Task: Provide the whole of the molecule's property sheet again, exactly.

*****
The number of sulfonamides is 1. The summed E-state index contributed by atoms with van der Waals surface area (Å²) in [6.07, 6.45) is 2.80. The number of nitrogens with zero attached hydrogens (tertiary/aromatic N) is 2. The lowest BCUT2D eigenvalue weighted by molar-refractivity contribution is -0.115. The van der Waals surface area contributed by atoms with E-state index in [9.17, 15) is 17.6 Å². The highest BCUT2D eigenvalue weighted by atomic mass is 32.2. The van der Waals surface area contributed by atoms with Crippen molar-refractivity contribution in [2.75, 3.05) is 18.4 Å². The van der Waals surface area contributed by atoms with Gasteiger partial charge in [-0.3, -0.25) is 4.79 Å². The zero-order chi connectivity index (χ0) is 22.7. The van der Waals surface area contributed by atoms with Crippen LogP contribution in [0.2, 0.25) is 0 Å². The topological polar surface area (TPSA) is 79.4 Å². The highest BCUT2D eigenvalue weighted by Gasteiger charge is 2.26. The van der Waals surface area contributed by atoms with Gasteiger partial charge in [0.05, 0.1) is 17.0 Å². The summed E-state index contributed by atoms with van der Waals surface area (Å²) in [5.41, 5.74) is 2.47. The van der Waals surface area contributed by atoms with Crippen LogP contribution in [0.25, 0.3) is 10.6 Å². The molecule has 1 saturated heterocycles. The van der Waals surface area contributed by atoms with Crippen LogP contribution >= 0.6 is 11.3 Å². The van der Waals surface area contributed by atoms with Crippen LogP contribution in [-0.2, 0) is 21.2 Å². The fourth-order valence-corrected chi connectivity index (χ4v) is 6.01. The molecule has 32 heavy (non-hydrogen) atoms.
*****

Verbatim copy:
The number of sulfonamides is 1. The summed E-state index contributed by atoms with van der Waals surface area (Å²) in [6.07, 6.45) is 2.80. The number of nitrogens with zero attached hydrogens (tertiary/aromatic N) is 2. The lowest BCUT2D eigenvalue weighted by molar-refractivity contribution is -0.115. The van der Waals surface area contributed by atoms with E-state index in [9.17, 15) is 17.6 Å². The highest BCUT2D eigenvalue weighted by atomic mass is 32.2. The van der Waals surface area contributed by atoms with Crippen molar-refractivity contribution in [2.75, 3.05) is 18.4 Å². The van der Waals surface area contributed by atoms with Gasteiger partial charge in [-0.3, -0.25) is 4.79 Å². The zero-order chi connectivity index (χ0) is 22.7. The van der Waals surface area contributed by atoms with Crippen LogP contribution in [0.2, 0.25) is 0 Å². The topological polar surface area (TPSA) is 79.4 Å². The highest BCUT2D eigenvalue weighted by Gasteiger charge is 2.26. The van der Waals surface area contributed by atoms with Gasteiger partial charge in [0.05, 0.1) is 17.0 Å². The summed E-state index contributed by atoms with van der Waals surface area (Å²) in [5.41, 5.74) is 2.47. The van der Waals surface area contributed by atoms with Crippen LogP contribution in [0.25, 0.3) is 10.6 Å². The molecule has 1 saturated heterocycles. The van der Waals surface area contributed by atoms with Crippen LogP contribution >= 0.6 is 11.3 Å². The van der Waals surface area contributed by atoms with Crippen LogP contribution in [-0.2, 0) is 21.2 Å². The fourth-order valence-corrected chi connectivity index (χ4v) is 6.01. The molecule has 32 heavy (non-hydrogen) atoms.